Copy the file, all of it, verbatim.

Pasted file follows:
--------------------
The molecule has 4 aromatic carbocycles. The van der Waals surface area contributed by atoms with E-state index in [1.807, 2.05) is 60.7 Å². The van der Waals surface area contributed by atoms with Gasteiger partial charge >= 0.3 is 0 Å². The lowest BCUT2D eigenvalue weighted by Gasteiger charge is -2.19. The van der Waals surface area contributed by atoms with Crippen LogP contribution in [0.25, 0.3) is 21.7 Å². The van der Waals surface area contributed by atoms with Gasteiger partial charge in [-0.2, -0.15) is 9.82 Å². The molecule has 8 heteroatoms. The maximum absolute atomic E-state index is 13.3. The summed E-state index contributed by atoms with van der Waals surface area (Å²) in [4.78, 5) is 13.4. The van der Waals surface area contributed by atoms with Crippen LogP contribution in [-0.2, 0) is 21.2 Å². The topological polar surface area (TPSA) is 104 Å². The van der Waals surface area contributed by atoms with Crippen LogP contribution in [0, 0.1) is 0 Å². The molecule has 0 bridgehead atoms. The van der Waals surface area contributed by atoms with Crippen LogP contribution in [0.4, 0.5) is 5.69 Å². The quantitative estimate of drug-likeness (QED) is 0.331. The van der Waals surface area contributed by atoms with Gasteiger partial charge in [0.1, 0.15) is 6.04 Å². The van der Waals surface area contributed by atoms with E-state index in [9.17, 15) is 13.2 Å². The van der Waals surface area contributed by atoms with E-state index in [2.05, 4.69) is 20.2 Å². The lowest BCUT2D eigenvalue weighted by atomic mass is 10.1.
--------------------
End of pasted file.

The molecule has 4 aromatic carbocycles. The van der Waals surface area contributed by atoms with E-state index in [1.807, 2.05) is 60.7 Å². The van der Waals surface area contributed by atoms with Gasteiger partial charge >= 0.3 is 0 Å². The lowest BCUT2D eigenvalue weighted by Gasteiger charge is -2.19. The van der Waals surface area contributed by atoms with Crippen LogP contribution in [0.25, 0.3) is 21.7 Å². The van der Waals surface area contributed by atoms with Gasteiger partial charge in [-0.2, -0.15) is 9.82 Å². The molecule has 8 heteroatoms. The maximum absolute atomic E-state index is 13.3. The summed E-state index contributed by atoms with van der Waals surface area (Å²) in [4.78, 5) is 13.4. The van der Waals surface area contributed by atoms with Crippen LogP contribution in [-0.2, 0) is 21.2 Å². The topological polar surface area (TPSA) is 104 Å². The van der Waals surface area contributed by atoms with Crippen LogP contribution in [0, 0.1) is 0 Å². The molecule has 0 bridgehead atoms. The van der Waals surface area contributed by atoms with Crippen LogP contribution in [0.4, 0.5) is 5.69 Å². The quantitative estimate of drug-likeness (QED) is 0.331. The van der Waals surface area contributed by atoms with Gasteiger partial charge in [0.1, 0.15) is 6.04 Å². The van der Waals surface area contributed by atoms with E-state index in [9.17, 15) is 13.2 Å². The van der Waals surface area contributed by atoms with E-state index in [2.05, 4.69) is 20.2 Å². The lowest BCUT2D eigenvalue weighted by atomic mass is 10.1.